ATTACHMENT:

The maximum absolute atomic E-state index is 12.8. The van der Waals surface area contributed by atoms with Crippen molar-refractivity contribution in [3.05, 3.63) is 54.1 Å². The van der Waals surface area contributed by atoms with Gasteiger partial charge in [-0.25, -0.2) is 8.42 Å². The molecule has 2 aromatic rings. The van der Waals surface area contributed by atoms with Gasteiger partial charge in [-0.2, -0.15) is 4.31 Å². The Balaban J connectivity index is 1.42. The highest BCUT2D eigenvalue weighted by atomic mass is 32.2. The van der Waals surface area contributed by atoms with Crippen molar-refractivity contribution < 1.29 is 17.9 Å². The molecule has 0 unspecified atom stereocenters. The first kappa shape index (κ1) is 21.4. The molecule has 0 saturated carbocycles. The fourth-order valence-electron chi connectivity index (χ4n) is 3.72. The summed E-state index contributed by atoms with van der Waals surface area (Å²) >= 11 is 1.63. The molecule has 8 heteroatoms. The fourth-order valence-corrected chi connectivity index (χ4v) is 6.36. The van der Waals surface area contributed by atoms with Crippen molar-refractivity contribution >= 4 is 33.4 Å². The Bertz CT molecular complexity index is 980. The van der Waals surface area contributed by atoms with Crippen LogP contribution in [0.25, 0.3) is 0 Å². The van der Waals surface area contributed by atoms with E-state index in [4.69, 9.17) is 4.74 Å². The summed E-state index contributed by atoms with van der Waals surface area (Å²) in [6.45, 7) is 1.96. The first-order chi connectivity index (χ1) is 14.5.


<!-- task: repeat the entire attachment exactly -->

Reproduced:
The maximum absolute atomic E-state index is 12.8. The van der Waals surface area contributed by atoms with Crippen molar-refractivity contribution in [3.05, 3.63) is 54.1 Å². The van der Waals surface area contributed by atoms with Gasteiger partial charge in [-0.25, -0.2) is 8.42 Å². The molecule has 2 aromatic rings. The van der Waals surface area contributed by atoms with Gasteiger partial charge in [-0.2, -0.15) is 4.31 Å². The Balaban J connectivity index is 1.42. The highest BCUT2D eigenvalue weighted by atomic mass is 32.2. The van der Waals surface area contributed by atoms with Crippen molar-refractivity contribution < 1.29 is 17.9 Å². The molecule has 0 unspecified atom stereocenters. The first kappa shape index (κ1) is 21.4. The molecule has 0 saturated carbocycles. The fourth-order valence-electron chi connectivity index (χ4n) is 3.72. The summed E-state index contributed by atoms with van der Waals surface area (Å²) >= 11 is 1.63. The molecule has 8 heteroatoms. The fourth-order valence-corrected chi connectivity index (χ4v) is 6.36. The van der Waals surface area contributed by atoms with Crippen molar-refractivity contribution >= 4 is 33.4 Å². The Bertz CT molecular complexity index is 980. The van der Waals surface area contributed by atoms with Crippen LogP contribution in [0.25, 0.3) is 0 Å². The van der Waals surface area contributed by atoms with E-state index in [4.69, 9.17) is 4.74 Å². The summed E-state index contributed by atoms with van der Waals surface area (Å²) in [6.45, 7) is 1.96. The first-order chi connectivity index (χ1) is 14.5.